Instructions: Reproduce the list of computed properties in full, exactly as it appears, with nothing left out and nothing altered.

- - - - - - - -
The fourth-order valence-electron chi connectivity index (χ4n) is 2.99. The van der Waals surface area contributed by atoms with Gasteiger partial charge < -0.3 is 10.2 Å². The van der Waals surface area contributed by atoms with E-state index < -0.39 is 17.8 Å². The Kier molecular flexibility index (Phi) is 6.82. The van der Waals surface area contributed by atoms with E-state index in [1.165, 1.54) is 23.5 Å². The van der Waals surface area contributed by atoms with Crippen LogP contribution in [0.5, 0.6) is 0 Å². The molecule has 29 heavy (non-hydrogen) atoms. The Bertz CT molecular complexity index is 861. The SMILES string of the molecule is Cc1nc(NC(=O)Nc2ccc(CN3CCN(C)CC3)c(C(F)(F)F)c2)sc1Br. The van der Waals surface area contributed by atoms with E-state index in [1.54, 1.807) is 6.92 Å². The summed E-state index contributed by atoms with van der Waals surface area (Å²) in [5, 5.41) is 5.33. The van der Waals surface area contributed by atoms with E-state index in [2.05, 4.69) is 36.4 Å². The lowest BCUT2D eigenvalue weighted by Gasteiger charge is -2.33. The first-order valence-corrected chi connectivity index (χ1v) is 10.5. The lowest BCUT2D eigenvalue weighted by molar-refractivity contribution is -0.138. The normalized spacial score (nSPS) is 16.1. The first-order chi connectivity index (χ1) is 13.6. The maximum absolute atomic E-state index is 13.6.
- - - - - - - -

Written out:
The fourth-order valence-electron chi connectivity index (χ4n) is 2.99. The van der Waals surface area contributed by atoms with Gasteiger partial charge < -0.3 is 10.2 Å². The van der Waals surface area contributed by atoms with E-state index < -0.39 is 17.8 Å². The Kier molecular flexibility index (Phi) is 6.82. The van der Waals surface area contributed by atoms with E-state index in [1.165, 1.54) is 23.5 Å². The van der Waals surface area contributed by atoms with Crippen LogP contribution in [0.5, 0.6) is 0 Å². The molecule has 29 heavy (non-hydrogen) atoms. The Bertz CT molecular complexity index is 861. The SMILES string of the molecule is Cc1nc(NC(=O)Nc2ccc(CN3CCN(C)CC3)c(C(F)(F)F)c2)sc1Br. The van der Waals surface area contributed by atoms with E-state index in [1.54, 1.807) is 6.92 Å². The summed E-state index contributed by atoms with van der Waals surface area (Å²) in [5, 5.41) is 5.33. The van der Waals surface area contributed by atoms with E-state index in [2.05, 4.69) is 36.4 Å². The lowest BCUT2D eigenvalue weighted by Gasteiger charge is -2.33. The first-order valence-corrected chi connectivity index (χ1v) is 10.5. The lowest BCUT2D eigenvalue weighted by molar-refractivity contribution is -0.138. The normalized spacial score (nSPS) is 16.1. The first-order chi connectivity index (χ1) is 13.6. The maximum absolute atomic E-state index is 13.6.